Bill Elwell doesn't want any more customers, but they just keep coming.
Elwell is 87 and cranky, and folks can't seem to get enough of him.
It's been 49 years since Elwell took to the grill of his 10-by-20-foot burger stand on Oxnard Street where Van Nuys meets Sherman Oaks. He once flipped a burger from grill to floor to shush a customer complaining about too much mayonnaise. And he's been known to eat raw burger patties to irk anyone who says the meat isn't done enough.
But to the legions of people who crowd Bill & Hiroko's Burgers every day, Elwell can do no wrong. A trip to his walk-up eatery is a trip back in time, they say, to a place where you can relish a laugh with a stranger and a ribbing from the white-haired grill master.
Elwell keeps it old-school. And they like that.
A sign above the cash register spells it out pretty clearly: "This is not Burger King. You don't get it your way, you take it my way or you don't get the damn thing."
On a recent afternoon, 27-year-old Mark Reyes, from Van Nuys, leaned against the red counter, watching the bespectacled Elwell plop pink patties onto the flattop grill.
"I like him," Reyes said, nodding toward Elwell as he waited for his double cheeseburger.
"Huh?" Elwell shot back.
"I like you!"
Elwell rolled his eyes and turned back to the meat. Reyes grinned and shrugged.
The restaurant is squeezed between a moving truck rental lot and a carpet warehouse. The hedges surrounding the squat building are a splash of green in the otherwise concrete landscape of the five-lane street dotted with warehouses and parking lots.
The restaurant sits right on the border of what was, just a few years ago, a bitter San Fernando Valley neighborhood border war. In 2009, the Los Angeles City Council voted to redraw neighborhood boundaries, allowing about 1,800 homes in Van Nuys between Oxnard Street and Burbank Boulevard to join the more upscale Sherman Oaks. They were isolated, proponents argued, from the rest of Van Nuys by the industrial zone in which Elwell's eatery — now technically in Sherman Oaks — sits.
Elwell, a World War II veteran, bought the burger stand for $2,500 in 1965, back when a dirt path led to the counter, he said. (He personally etched the year 1970 into the sidewalk when it was added.) The dirt parking lot behind the restaurant would fill with freight trucks whose hungry drivers knew where to get a burger for less than a dollar.
He still cooks on the restaurant's original cast-iron grill, which he said dates to the 1920s and is seasoned with decades of burgers. And he takes only cash in large part because his vintage register can't ring up anything higher than $5.99.
Not much has changed in Elwell's business except who's married to him. One of Elwell's five ex-wives — was she the second or third? he tries to recall — first showed him how to maneuver in a kitchen, he said.
With an ornery smile, Elwell can turn just about any conversation to his string of marriages, to the amusement of his customers.
At his father's funeral about 20 years ago, three ex-wives sat in the pew behind him at the Catholic church, he said. Later, all of them came to the hamburger stand. The customers, he said, were shocked that they were there together.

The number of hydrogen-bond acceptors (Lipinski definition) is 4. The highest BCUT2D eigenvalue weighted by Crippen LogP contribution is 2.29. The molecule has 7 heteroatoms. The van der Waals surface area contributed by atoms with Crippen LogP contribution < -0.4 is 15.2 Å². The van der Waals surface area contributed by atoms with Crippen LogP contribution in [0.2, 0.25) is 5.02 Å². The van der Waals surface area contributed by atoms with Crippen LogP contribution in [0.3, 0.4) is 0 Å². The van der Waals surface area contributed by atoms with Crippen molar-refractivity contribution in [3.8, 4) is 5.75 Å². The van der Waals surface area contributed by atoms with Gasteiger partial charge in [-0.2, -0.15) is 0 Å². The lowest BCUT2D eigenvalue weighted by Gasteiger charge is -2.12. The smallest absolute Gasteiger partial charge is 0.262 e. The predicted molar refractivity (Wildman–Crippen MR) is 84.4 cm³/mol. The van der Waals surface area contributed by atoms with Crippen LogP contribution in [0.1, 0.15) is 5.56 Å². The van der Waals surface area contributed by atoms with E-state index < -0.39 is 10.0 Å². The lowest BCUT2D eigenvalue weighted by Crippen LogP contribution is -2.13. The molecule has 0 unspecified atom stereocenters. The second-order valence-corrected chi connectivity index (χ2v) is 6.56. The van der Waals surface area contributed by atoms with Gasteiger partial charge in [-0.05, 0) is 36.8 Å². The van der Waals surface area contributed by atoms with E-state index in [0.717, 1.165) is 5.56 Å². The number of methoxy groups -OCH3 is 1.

"We get along fine," Elwell claims one of the women said. "It's him we can't stand."
One of his ex-wives, Sharon Elwell, still works the counter several days a week.
Elwell eventually added the name of longtime friend and employee Hiroko Wilcox to the business sign out front. They met at a now-closed Van Nuys bowling alley more than two decades ago.
"When I met him, I said, 'He's been married five times and I'd better stay away from him.' And I ended up working here," Wilcox said.
Every day, Elwell waddles to the front of the outdoor counter, toting a large, mustachioed doll in a plaid shirt. A stub of a cigar dangles from the doll's scowling lips.
"My security guard," Elwell grunts, tying him to the patio "just to bug the customers."
Wear him down enough, and he'll admit he likes his customers — most of them, anyway. He's seen generations of families come through. He knows their orders; they know his sense of humor.
Like clockwork, the eight black stools around Elwell's counter are full by noon. Behind the counter, Joe Mario hurriedly jots down orders: two double cheeseburgers with pastrami and eggs to go; a single cheeseburger, a side of potato chips and a soda. Mario had been a regular customer since meeting Elwell at a nearby auto body shop in 1982 and was hired two years ago.
One customer, Bob Hyman, 61, pulls up a stool and points to the man with him, a first-timer. Hyman comes down every few weeks from California City and orders a cheeseburger with extra mayo and onions.
"I always feel like a heroin pusher when I show up here!" Hyman said.
As he approaches his 50th year in business, Elwell shrugs off retirement.
"There's nothing else I want to do," he said. "On the weekends I get kind of bored."
His business seems to be growing, he said, because the Internet "found" him. Online reviews say his eatery is a "vanishing 1950s time capsule" and comment on his "creepy" security guard doll. They even mention that he just hates it when you don't want mayo.
"I don't want any more business," Elwell said. But try telling that to his customers.
"They just laugh," he said. "They know me."